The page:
Etymology
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retail (v.)

early 15c., retailen, "sell in small quantities or parcels," from the noun or from Old French retaillier "cut back, cut off, pare, clip, reduce, circumcise," from re- "back" (see re-) + taillier "to cut, trim" (see tailor (n.)). Sometimes also "to deal out (information, etc.) in small quantities; hand down by report; recount, tell over again" (1590s). Related: Retailed; retailing.

retail (n.)

early 15c., "sale of commodities in small quantities or parcels" (opposed to wholesale), from Old French retail "piece cut off, shred, scrap, paring" (Modern French retaille), from retaillier "cut back, cut off" (see retail (v.)). The notion of the English word is "a selling by the piece." This sense is not in French, however, and comes perhaps from cognate Italian ritaglio, which does have that sense. As an adjective, "of or pertaining to sale at retail," c. 1600.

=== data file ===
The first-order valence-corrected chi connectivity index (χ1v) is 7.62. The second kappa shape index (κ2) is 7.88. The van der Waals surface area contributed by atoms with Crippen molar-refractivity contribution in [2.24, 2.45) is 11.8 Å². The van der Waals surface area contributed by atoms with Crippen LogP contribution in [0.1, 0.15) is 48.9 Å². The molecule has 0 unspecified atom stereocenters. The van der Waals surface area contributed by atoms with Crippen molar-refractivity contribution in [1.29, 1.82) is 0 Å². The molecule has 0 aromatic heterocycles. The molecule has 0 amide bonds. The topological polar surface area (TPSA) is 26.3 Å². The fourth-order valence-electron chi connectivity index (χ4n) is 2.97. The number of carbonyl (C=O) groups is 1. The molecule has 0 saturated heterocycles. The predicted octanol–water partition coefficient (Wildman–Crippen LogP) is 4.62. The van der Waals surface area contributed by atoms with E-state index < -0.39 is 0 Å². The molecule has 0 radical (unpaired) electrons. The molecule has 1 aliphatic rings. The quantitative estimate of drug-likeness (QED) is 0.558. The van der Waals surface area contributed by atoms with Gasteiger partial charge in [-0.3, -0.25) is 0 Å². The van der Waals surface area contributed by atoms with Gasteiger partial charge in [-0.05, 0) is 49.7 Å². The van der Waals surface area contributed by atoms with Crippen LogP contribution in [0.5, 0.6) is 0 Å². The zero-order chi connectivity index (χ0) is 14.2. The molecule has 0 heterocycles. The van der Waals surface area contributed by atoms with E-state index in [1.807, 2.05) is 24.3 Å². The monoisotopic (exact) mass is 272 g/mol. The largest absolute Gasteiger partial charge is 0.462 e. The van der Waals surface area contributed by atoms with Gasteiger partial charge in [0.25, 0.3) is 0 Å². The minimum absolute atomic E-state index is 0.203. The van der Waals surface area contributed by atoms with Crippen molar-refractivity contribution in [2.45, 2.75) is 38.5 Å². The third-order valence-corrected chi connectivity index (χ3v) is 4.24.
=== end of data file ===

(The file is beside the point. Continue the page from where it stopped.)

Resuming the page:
updated on July 25, 2021

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Definitions of retail from WordNet
1
retail (v.)
be sold at the retail level;
These gems retail at thousands of dollars each
retail (v.)
sell on the retail market;
2
retail (n.)
the selling of goods to consumers; usually in small quantities and not for resale;
3
retail (adv.)
at a retail price;
I'll sell it to you retail only
Etymologies are not definitions. From wordnet.princeton.edu, not affiliated with etymonline.